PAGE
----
Time was, anyone who wanted to invest in the stock market used a broker. That broker provided investment advice and handled all trades. The reason, of course, was that brokers did the research and had access to information that the average individual investor did not have.
All of this changed as technology provided individuals access to the same information that the “big boys” have always had. Now, individual investors go through discount brokerages for specific trades. They still engage in institutional investing, though, through their 401K’s and through investments in large funds and such products as annuities.
Enter cryptocurrency and its backbone blockchain technology. At first, digital currencies were viewed by institutional investors as an “exotic fad” – one to be avoided. They have sat up and taken notice, however, as Bitcoin and Ethereum climbed in value and, during 2018, seemed to reach an equilibrium that is more stable. Now, institutional investors, such as Goldman Sachs, are developing cryptocurrency investment products. This trend will infuse much more capital into the digital currency markets, as well as provide greater “legitimacy” and transparency.
It is not just the growth of digital currencies that is disrupting traditional financial and investment industries. The technology itself is changing the entire face of investing altogether. And here’s how:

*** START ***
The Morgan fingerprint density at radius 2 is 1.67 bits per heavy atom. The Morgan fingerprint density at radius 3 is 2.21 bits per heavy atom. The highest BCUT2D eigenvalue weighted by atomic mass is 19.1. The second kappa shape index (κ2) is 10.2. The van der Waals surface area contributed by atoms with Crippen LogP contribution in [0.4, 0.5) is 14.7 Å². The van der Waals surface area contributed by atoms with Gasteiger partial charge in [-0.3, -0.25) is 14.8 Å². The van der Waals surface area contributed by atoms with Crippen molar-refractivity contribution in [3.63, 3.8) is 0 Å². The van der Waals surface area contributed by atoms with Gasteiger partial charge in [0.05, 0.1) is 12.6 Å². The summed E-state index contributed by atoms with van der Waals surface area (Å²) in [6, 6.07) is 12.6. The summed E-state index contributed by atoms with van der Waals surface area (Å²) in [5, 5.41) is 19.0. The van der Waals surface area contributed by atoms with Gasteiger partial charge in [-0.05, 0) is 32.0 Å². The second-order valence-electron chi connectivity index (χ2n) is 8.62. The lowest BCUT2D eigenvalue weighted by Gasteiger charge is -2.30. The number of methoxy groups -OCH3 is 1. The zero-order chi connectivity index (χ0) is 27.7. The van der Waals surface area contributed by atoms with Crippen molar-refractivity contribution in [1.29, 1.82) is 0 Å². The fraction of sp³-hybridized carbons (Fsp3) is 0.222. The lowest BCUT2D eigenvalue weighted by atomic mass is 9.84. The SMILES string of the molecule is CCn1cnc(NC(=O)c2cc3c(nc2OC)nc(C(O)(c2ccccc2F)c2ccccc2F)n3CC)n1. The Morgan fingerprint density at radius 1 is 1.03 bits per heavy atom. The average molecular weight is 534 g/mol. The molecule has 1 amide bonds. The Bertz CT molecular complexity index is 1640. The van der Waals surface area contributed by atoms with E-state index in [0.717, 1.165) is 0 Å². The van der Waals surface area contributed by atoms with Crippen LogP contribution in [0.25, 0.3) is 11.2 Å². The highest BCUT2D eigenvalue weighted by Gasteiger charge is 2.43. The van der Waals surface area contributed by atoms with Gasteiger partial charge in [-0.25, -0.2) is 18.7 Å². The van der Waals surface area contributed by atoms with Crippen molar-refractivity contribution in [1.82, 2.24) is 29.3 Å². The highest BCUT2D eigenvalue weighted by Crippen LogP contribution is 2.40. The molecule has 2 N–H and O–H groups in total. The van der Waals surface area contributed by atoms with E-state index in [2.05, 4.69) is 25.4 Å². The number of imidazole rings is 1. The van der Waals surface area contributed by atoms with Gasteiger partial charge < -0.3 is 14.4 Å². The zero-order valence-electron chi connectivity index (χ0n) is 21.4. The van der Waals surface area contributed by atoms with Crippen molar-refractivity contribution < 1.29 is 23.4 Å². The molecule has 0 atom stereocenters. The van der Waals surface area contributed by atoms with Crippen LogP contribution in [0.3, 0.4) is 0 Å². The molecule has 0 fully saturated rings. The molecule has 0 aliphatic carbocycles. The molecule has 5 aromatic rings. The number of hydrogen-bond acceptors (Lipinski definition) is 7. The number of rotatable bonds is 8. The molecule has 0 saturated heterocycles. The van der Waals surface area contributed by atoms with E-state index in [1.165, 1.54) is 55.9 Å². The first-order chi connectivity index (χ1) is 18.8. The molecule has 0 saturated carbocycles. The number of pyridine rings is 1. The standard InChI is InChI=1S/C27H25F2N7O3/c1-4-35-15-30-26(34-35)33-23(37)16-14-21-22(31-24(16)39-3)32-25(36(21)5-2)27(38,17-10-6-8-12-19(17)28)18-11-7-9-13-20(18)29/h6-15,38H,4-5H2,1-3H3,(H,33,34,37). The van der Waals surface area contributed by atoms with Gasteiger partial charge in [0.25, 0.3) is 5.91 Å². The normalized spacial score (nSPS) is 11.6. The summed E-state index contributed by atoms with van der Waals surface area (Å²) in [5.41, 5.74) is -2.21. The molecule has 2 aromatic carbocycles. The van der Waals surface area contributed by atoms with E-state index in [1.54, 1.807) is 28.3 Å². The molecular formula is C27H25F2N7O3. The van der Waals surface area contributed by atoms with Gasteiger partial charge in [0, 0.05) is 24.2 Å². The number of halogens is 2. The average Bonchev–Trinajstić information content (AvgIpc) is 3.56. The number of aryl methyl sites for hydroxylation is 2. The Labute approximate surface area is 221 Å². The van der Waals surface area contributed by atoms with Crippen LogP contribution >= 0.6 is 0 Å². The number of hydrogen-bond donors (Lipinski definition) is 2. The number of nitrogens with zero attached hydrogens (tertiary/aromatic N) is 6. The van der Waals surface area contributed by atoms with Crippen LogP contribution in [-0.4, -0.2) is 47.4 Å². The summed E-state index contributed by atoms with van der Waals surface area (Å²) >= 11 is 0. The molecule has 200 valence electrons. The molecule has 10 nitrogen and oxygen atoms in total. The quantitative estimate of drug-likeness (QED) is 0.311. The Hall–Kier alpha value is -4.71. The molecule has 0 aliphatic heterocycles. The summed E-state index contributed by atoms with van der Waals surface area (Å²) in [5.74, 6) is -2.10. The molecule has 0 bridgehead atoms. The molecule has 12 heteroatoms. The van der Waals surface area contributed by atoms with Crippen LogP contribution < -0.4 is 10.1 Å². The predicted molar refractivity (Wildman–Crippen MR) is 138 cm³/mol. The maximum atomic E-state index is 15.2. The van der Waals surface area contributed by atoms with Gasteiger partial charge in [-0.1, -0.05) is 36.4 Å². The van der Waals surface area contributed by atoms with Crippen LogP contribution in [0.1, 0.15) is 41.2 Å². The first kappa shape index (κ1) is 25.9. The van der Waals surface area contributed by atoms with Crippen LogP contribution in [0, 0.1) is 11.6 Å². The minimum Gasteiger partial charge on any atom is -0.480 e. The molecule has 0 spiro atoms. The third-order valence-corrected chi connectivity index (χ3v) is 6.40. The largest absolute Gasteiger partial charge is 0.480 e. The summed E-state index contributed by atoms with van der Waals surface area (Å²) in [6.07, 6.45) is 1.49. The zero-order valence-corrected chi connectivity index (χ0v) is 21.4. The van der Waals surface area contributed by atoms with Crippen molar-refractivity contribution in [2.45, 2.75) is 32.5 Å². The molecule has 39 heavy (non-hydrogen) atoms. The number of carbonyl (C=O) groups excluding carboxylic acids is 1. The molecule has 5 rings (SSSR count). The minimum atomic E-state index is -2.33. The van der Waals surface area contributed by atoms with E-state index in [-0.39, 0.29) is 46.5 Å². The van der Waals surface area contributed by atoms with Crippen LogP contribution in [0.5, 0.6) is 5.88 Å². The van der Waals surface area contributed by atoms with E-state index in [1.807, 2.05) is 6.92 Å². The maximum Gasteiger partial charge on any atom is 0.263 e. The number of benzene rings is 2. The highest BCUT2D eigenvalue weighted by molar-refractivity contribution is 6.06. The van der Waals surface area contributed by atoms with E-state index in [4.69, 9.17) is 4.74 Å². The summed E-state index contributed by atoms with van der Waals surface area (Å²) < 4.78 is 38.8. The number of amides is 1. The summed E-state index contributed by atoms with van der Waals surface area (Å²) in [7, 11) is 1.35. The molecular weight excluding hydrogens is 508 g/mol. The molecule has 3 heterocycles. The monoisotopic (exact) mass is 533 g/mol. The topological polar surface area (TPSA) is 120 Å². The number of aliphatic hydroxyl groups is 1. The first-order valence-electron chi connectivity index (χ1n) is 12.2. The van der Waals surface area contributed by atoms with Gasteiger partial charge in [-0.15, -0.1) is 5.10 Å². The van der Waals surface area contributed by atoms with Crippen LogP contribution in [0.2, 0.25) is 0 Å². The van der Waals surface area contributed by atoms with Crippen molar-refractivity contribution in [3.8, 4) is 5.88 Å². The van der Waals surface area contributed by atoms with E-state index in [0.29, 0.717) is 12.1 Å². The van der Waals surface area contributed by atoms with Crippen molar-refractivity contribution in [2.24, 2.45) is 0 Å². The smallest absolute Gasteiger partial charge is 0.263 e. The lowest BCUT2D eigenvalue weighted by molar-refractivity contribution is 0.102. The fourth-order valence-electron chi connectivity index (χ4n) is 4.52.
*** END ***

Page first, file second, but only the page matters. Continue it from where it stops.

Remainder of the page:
1. Trading Cost Can Decrease
A recent report by Oliver Wyman, an international financial services consulting firm, has estimated that IT and operations costs in capital markets is close to $100-$150 billion a year, as well as an additional $100 billion in post-trade and securities servicing fees. These fees are passed on to customers in the form of such things as front-end loads and yearly administrative costs. Blockchain technology, with its transparent and immutable recording and storage of investment transactions, holds the promise of greatly reducing these costs by capitalizing on public blockchains.